Posted in on Jul 05, 2012 America , Eighteenth Century , Historical
<p>This review originally appeared at <a href="http://speakitsname.com/2012/07/04/review-solemn-contract-by-morgan-cheshire/" title="Speak Its Name">Speak Its Name</a>.</p> <p>James 'Jem' Bradley would do anything for his sister Meg. She's the only family he has after the two of them left their family in old England and immigrated to pre-revolutionary New England. They left over their father's objections to Meg's plan to marry Neil Iveson, and it seems daddy may have been right. Neil has taken all of their money, and borrowed more, to invest in a failed get-rich-quick scheme. Now the creditors are knocking at the door and threatening to send Neil to debtor's prison. With two children to support, there's no way Meg could survive on her own without Neil. The only way out seems to be for Jem to sell himself into indentured service for five years to pay off the debt.</p> <p>Jem finds his indenture through one of the owners of the shipping company where Neil works, Amos Tanner, who is looking for a worker for one of the other farmers, Dan Wallace, in the inland settlement of Kennet. Although Tanner negotiates the indenture for Wallace, he sets his own sights on Bradley. Tanner, the father of two sons, has 'unnatural desires' as they put it, and Jem flames his desire like no-one else has for years. Tanner escorts Jem back to Kennet and turns him over to Wallace.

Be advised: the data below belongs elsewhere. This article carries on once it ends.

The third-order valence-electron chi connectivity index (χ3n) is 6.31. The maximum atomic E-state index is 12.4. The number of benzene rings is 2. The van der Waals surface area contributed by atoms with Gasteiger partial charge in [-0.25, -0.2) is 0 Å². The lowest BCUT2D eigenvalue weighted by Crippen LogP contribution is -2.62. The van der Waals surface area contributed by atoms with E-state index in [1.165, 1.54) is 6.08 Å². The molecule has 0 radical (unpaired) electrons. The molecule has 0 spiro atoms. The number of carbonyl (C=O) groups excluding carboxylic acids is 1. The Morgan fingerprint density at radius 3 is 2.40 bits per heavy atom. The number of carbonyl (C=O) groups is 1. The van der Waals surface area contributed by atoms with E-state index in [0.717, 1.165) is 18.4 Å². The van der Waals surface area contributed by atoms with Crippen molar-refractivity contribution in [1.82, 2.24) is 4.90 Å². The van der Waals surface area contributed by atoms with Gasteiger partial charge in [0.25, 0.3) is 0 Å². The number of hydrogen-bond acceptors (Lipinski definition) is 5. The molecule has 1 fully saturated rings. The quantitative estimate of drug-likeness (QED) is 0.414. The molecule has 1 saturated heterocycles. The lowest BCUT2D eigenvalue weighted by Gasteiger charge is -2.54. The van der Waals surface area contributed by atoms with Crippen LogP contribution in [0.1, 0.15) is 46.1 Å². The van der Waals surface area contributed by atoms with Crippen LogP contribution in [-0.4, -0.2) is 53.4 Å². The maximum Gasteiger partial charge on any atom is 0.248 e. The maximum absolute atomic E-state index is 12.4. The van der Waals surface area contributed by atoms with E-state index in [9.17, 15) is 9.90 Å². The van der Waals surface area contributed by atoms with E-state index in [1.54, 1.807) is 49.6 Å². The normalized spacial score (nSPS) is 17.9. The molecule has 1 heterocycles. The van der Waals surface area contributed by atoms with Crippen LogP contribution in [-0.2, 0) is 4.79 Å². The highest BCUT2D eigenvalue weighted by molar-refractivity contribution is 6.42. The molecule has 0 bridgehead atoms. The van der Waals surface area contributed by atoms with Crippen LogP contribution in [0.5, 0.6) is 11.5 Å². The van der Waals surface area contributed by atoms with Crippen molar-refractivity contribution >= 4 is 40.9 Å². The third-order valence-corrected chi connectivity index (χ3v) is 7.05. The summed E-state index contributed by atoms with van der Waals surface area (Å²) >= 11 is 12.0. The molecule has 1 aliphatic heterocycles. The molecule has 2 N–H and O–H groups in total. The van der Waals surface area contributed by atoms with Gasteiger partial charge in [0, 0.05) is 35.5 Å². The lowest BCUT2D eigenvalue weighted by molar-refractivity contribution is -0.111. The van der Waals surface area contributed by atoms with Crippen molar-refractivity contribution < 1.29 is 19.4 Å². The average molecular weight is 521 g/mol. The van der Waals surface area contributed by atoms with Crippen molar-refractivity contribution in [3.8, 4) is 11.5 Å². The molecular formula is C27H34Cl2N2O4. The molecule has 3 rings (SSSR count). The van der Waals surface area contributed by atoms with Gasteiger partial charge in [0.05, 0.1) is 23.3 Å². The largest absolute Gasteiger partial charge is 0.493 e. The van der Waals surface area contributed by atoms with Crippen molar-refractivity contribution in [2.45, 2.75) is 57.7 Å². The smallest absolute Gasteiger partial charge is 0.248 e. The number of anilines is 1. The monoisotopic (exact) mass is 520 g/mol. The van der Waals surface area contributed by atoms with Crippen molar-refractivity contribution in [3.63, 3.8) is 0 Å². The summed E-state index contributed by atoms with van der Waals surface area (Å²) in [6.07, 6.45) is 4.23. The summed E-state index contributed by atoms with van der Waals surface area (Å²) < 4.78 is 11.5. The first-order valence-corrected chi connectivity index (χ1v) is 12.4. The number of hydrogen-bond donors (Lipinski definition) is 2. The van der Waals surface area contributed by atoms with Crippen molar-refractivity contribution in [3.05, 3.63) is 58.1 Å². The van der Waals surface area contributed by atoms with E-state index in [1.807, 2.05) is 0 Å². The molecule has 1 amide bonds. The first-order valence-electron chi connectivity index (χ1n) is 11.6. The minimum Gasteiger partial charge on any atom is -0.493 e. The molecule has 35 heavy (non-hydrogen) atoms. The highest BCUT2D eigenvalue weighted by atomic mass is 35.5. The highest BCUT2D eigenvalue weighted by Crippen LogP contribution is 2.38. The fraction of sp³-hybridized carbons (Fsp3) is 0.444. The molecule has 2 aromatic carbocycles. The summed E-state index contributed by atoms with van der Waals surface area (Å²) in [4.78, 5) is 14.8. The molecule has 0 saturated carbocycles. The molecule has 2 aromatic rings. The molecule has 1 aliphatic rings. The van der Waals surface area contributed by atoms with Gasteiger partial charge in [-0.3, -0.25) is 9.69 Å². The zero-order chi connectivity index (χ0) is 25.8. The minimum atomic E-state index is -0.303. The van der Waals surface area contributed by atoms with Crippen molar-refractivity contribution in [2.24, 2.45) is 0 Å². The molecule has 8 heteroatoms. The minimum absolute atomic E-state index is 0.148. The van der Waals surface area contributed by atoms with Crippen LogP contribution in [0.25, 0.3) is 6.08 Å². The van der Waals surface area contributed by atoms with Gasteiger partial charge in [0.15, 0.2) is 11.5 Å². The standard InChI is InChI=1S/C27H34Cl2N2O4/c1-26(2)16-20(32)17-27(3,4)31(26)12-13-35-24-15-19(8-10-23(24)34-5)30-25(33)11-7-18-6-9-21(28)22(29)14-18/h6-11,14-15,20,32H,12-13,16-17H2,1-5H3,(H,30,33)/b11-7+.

Posted in on Jun 06, 2012 America , Nineteenth Century
<p><strong>Song of the Loon</strong> by Richard Amory</p> <p>So, I was on my morning bike ride (cardio, don't you know) and this random thought entered my head, which happens a lot. It's how I get a lot of my ideas. Only this random thought was a memory of a book I'd read a few years ago, one that was rather influential for me in my writing, but which I haven't talked about. The book in question is <u>Song of the Loon</u> by Richard Amory. It was originally published way back in 1966, when I was just a lad of eight, but I didn't find and read the book until three or four years ago.</p> <p>If you haven't read it or heard about it, here's the current blurb for the reissued edition:</p> <blockquote> <p>“More completely than any author before him, Richard Amory explores the tormented world of love for man by man . . . a happy amalgam of James Fenimore Cooper, Jean Genet and Hudsonâ€™s Green Mansions.”â€”from the cover copy of the 1969 edition</p> <p>Published well ahead of its time, in 1966 by Greenleaf Classics, Song of the Loon is a romantic novel that tells the story of Ephraim MacIver and his travels through the wilderness. Along his journey, he meets a number of characters who share with him stories, wisdom and homosexual encounters. The most popular erotic gay book of the 1960s and 1970s, Song of the Loon was the inspiration for two sequels, a 1970 film of the same name, at least one porn movie and a parody novel called Fruit of the Loon. Unique among pulp novels of the time, the gay characters in Song of the Loon are strong and romantically drawn, which has earned the book a place in the canon of gay American literature.
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